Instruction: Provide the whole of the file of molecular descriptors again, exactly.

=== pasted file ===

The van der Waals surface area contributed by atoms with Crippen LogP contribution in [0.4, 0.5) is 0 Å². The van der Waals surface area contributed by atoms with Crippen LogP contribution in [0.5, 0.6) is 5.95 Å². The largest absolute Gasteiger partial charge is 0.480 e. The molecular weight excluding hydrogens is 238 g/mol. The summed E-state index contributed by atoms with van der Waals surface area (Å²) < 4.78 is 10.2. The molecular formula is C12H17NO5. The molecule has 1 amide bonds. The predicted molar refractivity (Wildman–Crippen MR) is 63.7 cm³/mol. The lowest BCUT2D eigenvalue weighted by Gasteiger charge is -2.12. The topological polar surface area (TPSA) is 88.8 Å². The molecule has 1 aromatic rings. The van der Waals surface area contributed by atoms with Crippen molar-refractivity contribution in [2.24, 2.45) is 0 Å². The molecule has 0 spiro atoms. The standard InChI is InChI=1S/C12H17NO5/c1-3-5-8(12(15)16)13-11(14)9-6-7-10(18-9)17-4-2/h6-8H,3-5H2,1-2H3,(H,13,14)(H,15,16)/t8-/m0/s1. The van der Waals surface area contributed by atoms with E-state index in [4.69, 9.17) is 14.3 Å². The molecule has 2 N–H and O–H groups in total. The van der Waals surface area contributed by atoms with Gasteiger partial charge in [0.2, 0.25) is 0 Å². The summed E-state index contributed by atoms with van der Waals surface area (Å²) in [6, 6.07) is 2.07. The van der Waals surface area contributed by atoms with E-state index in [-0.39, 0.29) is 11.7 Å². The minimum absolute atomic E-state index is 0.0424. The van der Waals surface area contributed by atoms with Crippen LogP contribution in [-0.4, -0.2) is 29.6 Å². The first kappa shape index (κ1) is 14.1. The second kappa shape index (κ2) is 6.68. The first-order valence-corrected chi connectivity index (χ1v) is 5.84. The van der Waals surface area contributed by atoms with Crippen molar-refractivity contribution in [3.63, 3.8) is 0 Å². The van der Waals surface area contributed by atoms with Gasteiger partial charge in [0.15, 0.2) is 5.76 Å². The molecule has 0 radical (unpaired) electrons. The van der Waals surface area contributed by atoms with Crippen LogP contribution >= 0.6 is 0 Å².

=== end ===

The van der Waals surface area contributed by atoms with Crippen LogP contribution in [0.4, 0.5) is 0 Å². The van der Waals surface area contributed by atoms with Crippen LogP contribution in [0.5, 0.6) is 5.95 Å². The largest absolute Gasteiger partial charge is 0.480 e. The molecular weight excluding hydrogens is 238 g/mol. The summed E-state index contributed by atoms with van der Waals surface area (Å²) < 4.78 is 10.2. The molecular formula is C12H17NO5. The molecule has 1 amide bonds. The predicted molar refractivity (Wildman–Crippen MR) is 63.7 cm³/mol. The lowest BCUT2D eigenvalue weighted by Gasteiger charge is -2.12. The topological polar surface area (TPSA) is 88.8 Å². The molecule has 1 aromatic rings. The van der Waals surface area contributed by atoms with Crippen molar-refractivity contribution in [2.24, 2.45) is 0 Å². The molecule has 0 spiro atoms. The standard InChI is InChI=1S/C12H17NO5/c1-3-5-8(12(15)16)13-11(14)9-6-7-10(18-9)17-4-2/h6-8H,3-5H2,1-2H3,(H,13,14)(H,15,16)/t8-/m0/s1. The van der Waals surface area contributed by atoms with E-state index in [4.69, 9.17) is 14.3 Å². The molecule has 2 N–H and O–H groups in total. The van der Waals surface area contributed by atoms with Gasteiger partial charge in [0.2, 0.25) is 0 Å². The summed E-state index contributed by atoms with van der Waals surface area (Å²) in [6, 6.07) is 2.07. The van der Waals surface area contributed by atoms with E-state index in [-0.39, 0.29) is 11.7 Å². The minimum absolute atomic E-state index is 0.0424. The van der Waals surface area contributed by atoms with Crippen LogP contribution in [-0.4, -0.2) is 29.6 Å². The first kappa shape index (κ1) is 14.1. The second kappa shape index (κ2) is 6.68. The first-order valence-corrected chi connectivity index (χ1v) is 5.84. The van der Waals surface area contributed by atoms with Crippen molar-refractivity contribution in [3.63, 3.8) is 0 Å². The van der Waals surface area contributed by atoms with Gasteiger partial charge in [0.15, 0.2) is 5.76 Å². The molecule has 0 radical (unpaired) electrons. The van der Waals surface area contributed by atoms with Crippen LogP contribution >= 0.6 is 0 Å².